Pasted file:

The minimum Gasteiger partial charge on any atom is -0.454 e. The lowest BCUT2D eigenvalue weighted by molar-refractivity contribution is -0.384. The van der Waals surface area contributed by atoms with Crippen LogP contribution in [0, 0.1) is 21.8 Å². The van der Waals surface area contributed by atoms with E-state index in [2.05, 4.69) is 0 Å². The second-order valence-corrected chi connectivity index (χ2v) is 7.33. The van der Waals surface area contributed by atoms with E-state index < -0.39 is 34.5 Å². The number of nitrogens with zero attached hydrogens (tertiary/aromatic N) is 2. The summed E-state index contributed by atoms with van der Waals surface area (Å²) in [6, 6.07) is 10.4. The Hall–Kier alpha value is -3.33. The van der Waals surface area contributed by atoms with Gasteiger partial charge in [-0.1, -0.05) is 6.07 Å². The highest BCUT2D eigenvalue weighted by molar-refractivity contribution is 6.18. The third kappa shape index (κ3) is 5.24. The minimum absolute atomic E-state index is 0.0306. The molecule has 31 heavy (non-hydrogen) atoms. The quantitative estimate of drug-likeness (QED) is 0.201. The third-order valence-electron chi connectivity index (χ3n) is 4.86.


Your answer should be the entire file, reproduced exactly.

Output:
The minimum Gasteiger partial charge on any atom is -0.454 e. The lowest BCUT2D eigenvalue weighted by molar-refractivity contribution is -0.384. The van der Waals surface area contributed by atoms with Crippen LogP contribution in [0, 0.1) is 21.8 Å². The van der Waals surface area contributed by atoms with E-state index in [2.05, 4.69) is 0 Å². The second-order valence-corrected chi connectivity index (χ2v) is 7.33. The van der Waals surface area contributed by atoms with E-state index < -0.39 is 34.5 Å². The number of nitrogens with zero attached hydrogens (tertiary/aromatic N) is 2. The summed E-state index contributed by atoms with van der Waals surface area (Å²) in [6, 6.07) is 10.4. The Hall–Kier alpha value is -3.33. The van der Waals surface area contributed by atoms with Gasteiger partial charge in [-0.1, -0.05) is 6.07 Å². The highest BCUT2D eigenvalue weighted by molar-refractivity contribution is 6.18. The third kappa shape index (κ3) is 5.24. The minimum absolute atomic E-state index is 0.0306. The molecule has 31 heavy (non-hydrogen) atoms. The quantitative estimate of drug-likeness (QED) is 0.201. The third-order valence-electron chi connectivity index (χ3n) is 4.86.